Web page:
While defending your own systems is important, is there anything else that can be done to stop the problem at its source?

DNS as an active defense
There’s a big problem facing anyone trying to defend against IoT botnets like Mirai: consumer internet services are hard to protect. They’re intended to be open by design, and most users don’t consider the hardware they’re using, or use a security model beyond a basic NAT firewall built into a router.

That means users cannot be expected or relied upon to keep their networks secure, or their IoT hardware up to date. The latter is made harder by vendors who may not provide appropriate patches and bug fixes in a timely fashion. It all adds up to an environment that’s increasingly hostile, and hard to manage.

How do we protect the wider internet from this risk? One option is for ISP’s to take a stronger stance on securing their networks, with stricter controls for customer premises equipment (CPE) and for user networks. Hardware in their networks can be used to detect common attack patterns, especially from known botnets like Mirai.

Once compromised networks have been identified, DNS security tools can use technologies like IPAM to switch the customer’s CPE from an open network to one that’s more restricted, and able to both filter botnet command and control packets. It can also provide users with quick access to tools and techniques to help remediate their network- assisting them in identifying and updating compromised hardware, while disrupting the botnet structure.

However, there is a risk associated with this approach, as it changes the relationship between the ISP and the customer (and could be seen as undue interference). If it’s to be used, it will need to be handled in conjunction with other ISPs at a regional level, and will need to become part of the contract between user and service provider.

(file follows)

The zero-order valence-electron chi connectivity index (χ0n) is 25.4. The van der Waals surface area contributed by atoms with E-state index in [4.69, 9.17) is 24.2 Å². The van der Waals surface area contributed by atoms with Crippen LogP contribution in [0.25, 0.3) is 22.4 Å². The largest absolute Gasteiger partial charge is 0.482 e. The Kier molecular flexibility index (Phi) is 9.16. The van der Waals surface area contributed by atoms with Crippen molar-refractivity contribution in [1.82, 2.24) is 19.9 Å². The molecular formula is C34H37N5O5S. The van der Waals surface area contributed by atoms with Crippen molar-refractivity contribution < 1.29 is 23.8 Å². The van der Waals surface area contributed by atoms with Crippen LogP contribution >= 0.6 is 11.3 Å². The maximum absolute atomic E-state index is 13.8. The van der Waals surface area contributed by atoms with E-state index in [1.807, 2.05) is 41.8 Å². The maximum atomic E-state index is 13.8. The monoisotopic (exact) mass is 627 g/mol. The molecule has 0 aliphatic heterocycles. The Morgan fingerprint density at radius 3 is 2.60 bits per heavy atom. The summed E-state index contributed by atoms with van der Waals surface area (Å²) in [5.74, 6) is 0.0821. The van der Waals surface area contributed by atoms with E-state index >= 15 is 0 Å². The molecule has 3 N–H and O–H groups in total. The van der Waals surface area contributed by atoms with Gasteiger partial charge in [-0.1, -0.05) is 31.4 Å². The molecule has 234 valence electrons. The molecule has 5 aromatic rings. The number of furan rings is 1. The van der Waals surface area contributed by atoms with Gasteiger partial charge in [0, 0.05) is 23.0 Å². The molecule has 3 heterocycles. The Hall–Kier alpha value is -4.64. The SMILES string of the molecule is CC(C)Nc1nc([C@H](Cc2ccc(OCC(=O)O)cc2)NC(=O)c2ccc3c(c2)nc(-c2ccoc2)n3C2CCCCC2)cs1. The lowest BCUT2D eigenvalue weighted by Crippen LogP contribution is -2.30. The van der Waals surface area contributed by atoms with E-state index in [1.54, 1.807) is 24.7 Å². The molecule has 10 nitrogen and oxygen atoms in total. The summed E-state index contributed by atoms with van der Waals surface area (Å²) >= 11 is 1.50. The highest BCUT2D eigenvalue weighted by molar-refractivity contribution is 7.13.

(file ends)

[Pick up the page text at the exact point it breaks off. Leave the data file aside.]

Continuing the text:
Services and ISPs working together to defend the Internet
If we can bring service and ISP solutions like these together, along with an industry-wide approach to IoT updates and servicing, we might just have a solution. The key elements to focus on would be:

1)                  Advanced DNS services capable of handling DDoS traffic

2)                  Using multiple DNS services for key services to ensure their continuity

3)                  Using a DNS security layer for CPE, linked to attack pattern detection

4)                  Consumer ISP quarantine services linked to easy update services for IoT hardware

Preventing massive-scale botnet DNS attacks like those delivered by Mirai can’t be solved by just one action. It’s going to require an elaborate ‘sting’ operation in which providers, consumers, hardware vendors, and ISPs collaborate in order to deliver a multi-faceted solution.

David Williamson is the CEO of EfficientIP, a leading provider of DDI (DNS, DHCP, IPAM) headquartered in Europe, North America and Asia. EfficientIP is the world’s fastest growing DDI vendor. EfficientIP solutions have been selected by hundreds of the most demanding organisations across a spectrum of commercial verticals and government sectors. Previously Williamson held sales leadership positions and helped to accelerate growth through partnerships at Mercury Interactive (acquired by Hewlett-Packard Enterprise) and Boole & Babbage (acquired by BMC Software), the first software company in Silicon Valley to receive venture capital funding. Williamson is a graduate of the SKEMA Business School in France.

Edited by Ken Briodagh